So, what is going to happen to the real estate market? I've read that some think home prices will rise in 2011. Kerry Kurry of Housing Wire expects home prices to rise in 40% of the major metro markets. Others, according Bob Willis with Bloomberg, believe we're in for a long recovery due to foreclosures and excess inventory. He reports that too many of both of these categories will keep the housing prices down.

So what about mortgage rates? Though this is my world, I still won't make a prediction! I'll defer to the NY Times article that quoted HSH Associates, an independent publisher of mortgage and consumer loan information. Their take on mortgage rates is summed up this way: "With this year’s historically low rates, there is a good chance that we have peaked, give or take a few basis points.” And now, of course, you're expecting me to tell you mortgage rates will go down. Writing for Financial Edge, Michele Lerner presents a mixed bag of predictions, but does state that a drop in mortgage rates for jumbo loans is highly likely. 

So, what's really going to happen? Obviously, even the experts are in disagreement. Predictions are, in actuality, best guesses. Current mortgage rates are historically low. Home prices are, as well. (Ask anyone who placed their house on the market in 2010). Because of these two scenarios, right now is a great time to buy. Other than that? I'll keep you posted on changing trends during the year.

The one thing I can predict - actually, guarantee - is that Grandview Lending is dedicated to help you secure the right mortgage for your individual situation. Of that, I am completely confident!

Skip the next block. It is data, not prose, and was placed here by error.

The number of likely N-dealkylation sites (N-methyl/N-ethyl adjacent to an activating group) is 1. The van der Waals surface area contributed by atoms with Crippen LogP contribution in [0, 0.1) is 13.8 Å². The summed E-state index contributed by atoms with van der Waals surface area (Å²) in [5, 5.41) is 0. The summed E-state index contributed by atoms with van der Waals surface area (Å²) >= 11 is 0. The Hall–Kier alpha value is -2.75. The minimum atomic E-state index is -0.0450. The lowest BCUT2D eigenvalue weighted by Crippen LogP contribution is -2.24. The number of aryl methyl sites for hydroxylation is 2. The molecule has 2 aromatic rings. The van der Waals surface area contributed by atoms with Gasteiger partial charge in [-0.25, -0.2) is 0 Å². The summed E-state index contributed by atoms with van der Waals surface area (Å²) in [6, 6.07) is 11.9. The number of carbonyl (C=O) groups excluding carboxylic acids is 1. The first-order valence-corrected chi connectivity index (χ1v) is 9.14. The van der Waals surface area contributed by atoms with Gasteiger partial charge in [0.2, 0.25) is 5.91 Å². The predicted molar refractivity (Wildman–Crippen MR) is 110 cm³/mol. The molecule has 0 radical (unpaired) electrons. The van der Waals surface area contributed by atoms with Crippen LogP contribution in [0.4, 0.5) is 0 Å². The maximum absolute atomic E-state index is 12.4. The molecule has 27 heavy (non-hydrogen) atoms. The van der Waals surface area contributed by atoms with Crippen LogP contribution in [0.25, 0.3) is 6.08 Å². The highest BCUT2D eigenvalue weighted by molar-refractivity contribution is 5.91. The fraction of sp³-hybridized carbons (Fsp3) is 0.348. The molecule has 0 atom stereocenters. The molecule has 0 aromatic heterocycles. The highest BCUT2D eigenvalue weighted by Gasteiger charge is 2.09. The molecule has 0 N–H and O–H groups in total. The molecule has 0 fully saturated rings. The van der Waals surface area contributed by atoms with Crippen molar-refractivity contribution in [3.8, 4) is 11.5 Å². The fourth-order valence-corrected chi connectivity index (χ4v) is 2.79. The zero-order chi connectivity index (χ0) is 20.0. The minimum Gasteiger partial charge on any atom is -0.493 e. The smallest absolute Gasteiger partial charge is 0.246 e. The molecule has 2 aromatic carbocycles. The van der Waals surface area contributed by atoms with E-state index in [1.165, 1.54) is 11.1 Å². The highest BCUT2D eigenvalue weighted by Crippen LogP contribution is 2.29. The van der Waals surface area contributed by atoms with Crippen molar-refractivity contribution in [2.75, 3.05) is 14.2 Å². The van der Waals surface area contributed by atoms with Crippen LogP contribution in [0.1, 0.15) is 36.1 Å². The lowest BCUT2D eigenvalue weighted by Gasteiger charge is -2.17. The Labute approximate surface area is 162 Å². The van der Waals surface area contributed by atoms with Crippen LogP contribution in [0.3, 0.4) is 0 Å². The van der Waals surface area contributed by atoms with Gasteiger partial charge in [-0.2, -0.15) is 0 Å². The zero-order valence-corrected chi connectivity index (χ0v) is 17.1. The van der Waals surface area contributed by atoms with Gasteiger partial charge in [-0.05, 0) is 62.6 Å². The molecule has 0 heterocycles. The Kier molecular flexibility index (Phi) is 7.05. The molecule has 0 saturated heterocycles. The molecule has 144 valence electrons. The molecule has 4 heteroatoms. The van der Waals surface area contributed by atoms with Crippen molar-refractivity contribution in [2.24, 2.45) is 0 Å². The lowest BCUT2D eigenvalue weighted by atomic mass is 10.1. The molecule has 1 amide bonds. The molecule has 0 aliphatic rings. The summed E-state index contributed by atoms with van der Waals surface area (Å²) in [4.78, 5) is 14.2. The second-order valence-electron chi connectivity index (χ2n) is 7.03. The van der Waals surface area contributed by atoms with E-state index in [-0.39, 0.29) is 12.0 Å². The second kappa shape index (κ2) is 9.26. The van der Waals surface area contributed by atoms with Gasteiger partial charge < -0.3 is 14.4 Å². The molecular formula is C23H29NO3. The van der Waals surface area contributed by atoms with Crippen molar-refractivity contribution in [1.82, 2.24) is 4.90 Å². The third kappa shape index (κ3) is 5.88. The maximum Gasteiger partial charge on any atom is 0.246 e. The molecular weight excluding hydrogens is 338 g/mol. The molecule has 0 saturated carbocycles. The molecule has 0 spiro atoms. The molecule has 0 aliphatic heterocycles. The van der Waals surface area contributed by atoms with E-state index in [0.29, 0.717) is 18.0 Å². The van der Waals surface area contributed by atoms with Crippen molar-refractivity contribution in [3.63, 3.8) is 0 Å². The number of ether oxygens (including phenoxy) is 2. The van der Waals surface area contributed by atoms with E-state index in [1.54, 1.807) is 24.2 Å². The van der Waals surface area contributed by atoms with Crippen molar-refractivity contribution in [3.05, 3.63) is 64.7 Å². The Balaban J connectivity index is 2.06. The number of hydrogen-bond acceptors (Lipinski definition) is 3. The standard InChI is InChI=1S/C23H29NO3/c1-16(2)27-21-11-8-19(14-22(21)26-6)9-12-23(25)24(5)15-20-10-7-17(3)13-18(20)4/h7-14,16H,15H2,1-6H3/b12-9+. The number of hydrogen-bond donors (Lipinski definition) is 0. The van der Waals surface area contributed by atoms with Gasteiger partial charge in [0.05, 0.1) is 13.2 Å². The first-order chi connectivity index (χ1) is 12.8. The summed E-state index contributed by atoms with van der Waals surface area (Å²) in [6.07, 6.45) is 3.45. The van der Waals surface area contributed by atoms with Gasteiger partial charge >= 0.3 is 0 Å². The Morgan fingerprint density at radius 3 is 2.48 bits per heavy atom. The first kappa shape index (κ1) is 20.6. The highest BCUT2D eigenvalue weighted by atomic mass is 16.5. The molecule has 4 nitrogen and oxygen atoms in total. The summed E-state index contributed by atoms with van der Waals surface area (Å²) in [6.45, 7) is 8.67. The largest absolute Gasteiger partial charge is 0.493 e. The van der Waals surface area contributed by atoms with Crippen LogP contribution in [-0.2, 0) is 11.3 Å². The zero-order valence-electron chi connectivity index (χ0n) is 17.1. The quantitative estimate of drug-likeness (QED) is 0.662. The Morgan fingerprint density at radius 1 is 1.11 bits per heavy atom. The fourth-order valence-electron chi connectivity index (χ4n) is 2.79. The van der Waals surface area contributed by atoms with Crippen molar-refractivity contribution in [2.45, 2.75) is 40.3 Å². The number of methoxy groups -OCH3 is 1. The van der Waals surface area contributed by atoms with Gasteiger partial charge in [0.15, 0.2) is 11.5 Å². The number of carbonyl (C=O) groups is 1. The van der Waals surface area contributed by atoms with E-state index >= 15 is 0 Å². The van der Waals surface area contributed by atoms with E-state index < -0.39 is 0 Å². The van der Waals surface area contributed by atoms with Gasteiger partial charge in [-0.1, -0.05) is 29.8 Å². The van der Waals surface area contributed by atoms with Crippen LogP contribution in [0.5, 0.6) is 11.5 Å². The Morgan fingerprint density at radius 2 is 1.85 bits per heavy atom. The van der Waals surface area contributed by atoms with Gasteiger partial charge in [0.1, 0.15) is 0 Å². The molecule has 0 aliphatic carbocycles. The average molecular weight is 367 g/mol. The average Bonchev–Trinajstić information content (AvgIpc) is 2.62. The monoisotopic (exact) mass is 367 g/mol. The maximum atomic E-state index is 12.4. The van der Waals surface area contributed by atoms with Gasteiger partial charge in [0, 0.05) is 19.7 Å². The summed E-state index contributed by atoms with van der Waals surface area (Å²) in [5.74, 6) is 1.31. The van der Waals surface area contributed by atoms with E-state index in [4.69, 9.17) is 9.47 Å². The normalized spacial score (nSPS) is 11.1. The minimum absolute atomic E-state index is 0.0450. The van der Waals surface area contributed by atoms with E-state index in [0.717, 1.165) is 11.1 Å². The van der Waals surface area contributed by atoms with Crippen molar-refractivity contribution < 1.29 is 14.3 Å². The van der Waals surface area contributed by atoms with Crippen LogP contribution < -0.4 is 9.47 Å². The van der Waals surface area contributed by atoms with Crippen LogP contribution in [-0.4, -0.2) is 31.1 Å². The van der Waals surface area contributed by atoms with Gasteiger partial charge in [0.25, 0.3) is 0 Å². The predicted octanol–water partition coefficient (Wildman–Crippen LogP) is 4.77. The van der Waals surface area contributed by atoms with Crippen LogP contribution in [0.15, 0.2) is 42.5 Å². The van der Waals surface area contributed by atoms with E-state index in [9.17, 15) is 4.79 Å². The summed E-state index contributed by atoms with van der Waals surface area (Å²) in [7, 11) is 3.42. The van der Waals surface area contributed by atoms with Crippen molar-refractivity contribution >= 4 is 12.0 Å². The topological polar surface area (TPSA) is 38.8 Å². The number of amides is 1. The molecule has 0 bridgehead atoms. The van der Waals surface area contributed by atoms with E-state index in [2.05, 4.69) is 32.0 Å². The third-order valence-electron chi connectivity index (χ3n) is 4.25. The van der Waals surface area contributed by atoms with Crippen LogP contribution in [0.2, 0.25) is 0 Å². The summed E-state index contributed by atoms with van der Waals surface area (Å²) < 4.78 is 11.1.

As the Year Closes, Fraud is Still a Trending Topic

December 28th, 2010

I have been hoping all year that I would have a better closing article for 2010. But, unfortunately, fraud is still high on the list of topics in the mortgage industry. 

CoreLogic estimates the 2010 fraud loss will be $11 billion! What seems like good news, is it is down from the 2009 number of $14 billion. Unfortunately, just looking at the numbers can be deceiving. CoreLogic said that the probable fraud rate increased by 20% due to volume increases.

What I find as a sad statement is that some are saying fraud is a crime of necessity where it used to be a crime of opportunity. Necessity? Fraud? The tough business environment is blamed for this; I, personally, don't see any excuse or good argument for anyone to commit fraud - in the mortgage industry or any other industry for that matter.

One huge area that is suspect is the information being entered into the automated underwriting system doesn't match the data in the loan file. It is yet to be determined if the discrepancies are carelessness or delibarate omissions of specific data. Two additional suspects are percentage rate calculation and proper appraisals. 

The good news is that problems will be detected earlier - before the loan is issued - rather than after the fact. Quality control is becoming more stringent as processes are put in place. And there are plans for the mortgage industry to share information, which will enable the fraudsters to be caught much earlier.

As always, it is best to work with someone you know, trust and feel comfortable with - a leader in the mortgage industry. When you choose a professional mortgage broker, you can be assured that you won't be taken advantage of. Grandview Lending is here to work WITH you for all of your mortgage needs.